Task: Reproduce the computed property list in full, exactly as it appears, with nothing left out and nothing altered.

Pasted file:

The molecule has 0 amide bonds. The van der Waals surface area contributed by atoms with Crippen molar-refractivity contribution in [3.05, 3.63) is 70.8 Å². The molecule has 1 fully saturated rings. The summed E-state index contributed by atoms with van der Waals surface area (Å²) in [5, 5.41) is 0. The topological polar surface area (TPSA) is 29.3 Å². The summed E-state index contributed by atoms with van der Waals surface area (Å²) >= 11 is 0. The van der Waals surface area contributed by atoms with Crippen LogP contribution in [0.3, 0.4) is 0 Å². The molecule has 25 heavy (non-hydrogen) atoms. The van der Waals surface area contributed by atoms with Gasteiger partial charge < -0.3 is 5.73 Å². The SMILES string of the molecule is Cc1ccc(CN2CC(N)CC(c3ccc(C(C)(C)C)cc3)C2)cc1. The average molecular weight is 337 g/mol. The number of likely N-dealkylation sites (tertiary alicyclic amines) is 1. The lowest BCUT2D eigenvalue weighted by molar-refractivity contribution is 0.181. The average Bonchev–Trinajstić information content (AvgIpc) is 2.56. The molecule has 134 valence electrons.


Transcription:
The molecule has 0 amide bonds. The van der Waals surface area contributed by atoms with Crippen molar-refractivity contribution in [3.05, 3.63) is 70.8 Å². The molecule has 1 fully saturated rings. The summed E-state index contributed by atoms with van der Waals surface area (Å²) in [5, 5.41) is 0. The topological polar surface area (TPSA) is 29.3 Å². The summed E-state index contributed by atoms with van der Waals surface area (Å²) >= 11 is 0. The van der Waals surface area contributed by atoms with Crippen LogP contribution in [0.3, 0.4) is 0 Å². The molecule has 25 heavy (non-hydrogen) atoms. The van der Waals surface area contributed by atoms with Gasteiger partial charge < -0.3 is 5.73 Å². The SMILES string of the molecule is Cc1ccc(CN2CC(N)CC(c3ccc(C(C)(C)C)cc3)C2)cc1. The average molecular weight is 337 g/mol. The number of likely N-dealkylation sites (tertiary alicyclic amines) is 1. The lowest BCUT2D eigenvalue weighted by molar-refractivity contribution is 0.181. The average Bonchev–Trinajstić information content (AvgIpc) is 2.56. The molecule has 134 valence electrons.